Over the past weekend, we went on our second family camping trip that wasn’t in our backyard. If you are a long time reader, you will know how big of a deal this is for us and our kids.
We are not the “roughing it” or “outdoor adventure” family. Our version of family camping last time involved a long list of things to pack for camping trip like big tent, pillows, electrical hookup, laptop and Nintendo DS.
Family Camping with Cub Scout
This trip is different. It’s a camping trip with the cub scout. There were no electric hookup, no electronic and no wifi.
I wasn’t sure how we will do during that weekend. One saving grace was that we would not be the only camper there. It’s a group camping so I hoped for the kindness of my neighbor.
And I was not disappointed!
The campsite is huge and on the lake!! It’s a private camping ground for Boy Scout of USA and the location is privately guarded.
We got there a little bit late and with a long line to check in we arrived at our site when the Sun already went down.
As soon as we pulled in and unloaded our stuff which I realized that I packed too much (There will be another post about lesson learned on this one.), we were approached by another family and helped us find an empty site to start setting up our tent.
First Test for Us, Setting Up a Tent at Night
I have to say that I was pretty proud of us to be able to setup our tent at night with just lantern and headlamp under 30 minutes. Granted, tents these days are much easier to set it up as long as you follow the instruction.
Our secret weapon was we did our dress rehearsal the previous weekend. We did a backyard camping with our friends who came to Cub Scout camping with us. And I’m glad we did.
No Need for Toys
Another great thing of camping with a group of people is the fun the kids had. We don’t have to worry about finding things to do for kids on family camping trip as they immediately found new friends to run around in the wood while adults were busy unpacking and settling down.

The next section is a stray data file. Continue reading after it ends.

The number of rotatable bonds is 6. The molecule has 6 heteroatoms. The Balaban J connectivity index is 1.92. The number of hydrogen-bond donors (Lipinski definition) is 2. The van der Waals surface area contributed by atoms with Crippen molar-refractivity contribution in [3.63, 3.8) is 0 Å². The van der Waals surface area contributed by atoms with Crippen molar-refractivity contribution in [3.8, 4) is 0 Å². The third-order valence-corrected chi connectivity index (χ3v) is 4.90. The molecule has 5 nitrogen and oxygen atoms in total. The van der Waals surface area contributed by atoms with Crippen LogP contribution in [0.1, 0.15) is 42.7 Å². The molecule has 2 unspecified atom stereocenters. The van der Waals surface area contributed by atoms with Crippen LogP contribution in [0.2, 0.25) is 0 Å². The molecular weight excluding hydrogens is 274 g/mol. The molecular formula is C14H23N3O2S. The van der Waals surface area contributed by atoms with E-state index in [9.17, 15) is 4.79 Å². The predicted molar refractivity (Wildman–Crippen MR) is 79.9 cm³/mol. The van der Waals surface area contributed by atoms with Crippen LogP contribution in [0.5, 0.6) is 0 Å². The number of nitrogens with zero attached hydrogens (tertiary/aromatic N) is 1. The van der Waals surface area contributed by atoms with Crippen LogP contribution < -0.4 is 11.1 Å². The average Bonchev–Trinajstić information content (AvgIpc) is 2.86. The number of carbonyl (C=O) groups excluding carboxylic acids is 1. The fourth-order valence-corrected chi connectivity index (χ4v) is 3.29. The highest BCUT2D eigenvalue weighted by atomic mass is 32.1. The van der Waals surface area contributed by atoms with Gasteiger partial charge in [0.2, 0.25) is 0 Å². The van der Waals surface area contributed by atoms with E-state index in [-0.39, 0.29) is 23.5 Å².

The next morning we were ready for a full fun day of activities. There were many fun activities planned throughout the day for the boys and siblings.
My son took part in the Archery. I had to say it wasn’t bad for his first time trying. He was able to hit the target 2 out of 3 times.
We then spent the majority of the day waiting in line for more activities. I guess it’s part of learning to be patience. By dinner time, we were so tired and ready to bed. BUT there were more activities after dark!
Trick-or-Treating at Night in the Wood
After a fabulous dinner of hot dog and vegetable soup, kids were ready for yet more fun at night. We started off with joining the Halloween parade where the judges gave out prizes during the costume contest.
This was our first year attending this event so next year we already talk about new and improve costume.
The trick-or-treating was definitely a highlight of the night for us. We walked along the path to different campsites in the dark with just the light source from our flashlight. The atmosphere made the event more fun for them but not scary because there were so many kids walking at the same time.
As we stepped into our tent for the last night, the kids were hardly up long enough to change themselves into their pajamas before they were fast asleep.
Frequently Asked Questions
What is the best age for camping?
When it comes to taking a child camping, the optimal age is whenever you are comfortable. Before taking your children camping or even doing it for yourself, you should think about a few things. Many children have effective and enjoyable camp experiences as early as six years old, but this is too young for the majority of children. For some parents, the idea of their child attending camp (without them) is unthinkable. “He’s not ready for camp” might also indicate “you’re not ready for camp.”
It might be difficult for parents to accept that their child can function without them, and it’s a major step to allow them to participate in summer camp alone. There are a few National Park campsites that provide free camping without a permit during the off-season, but they are few and far between. The rules for private campsites may differ. Call your local campsite and inquire about any age limits that they may have.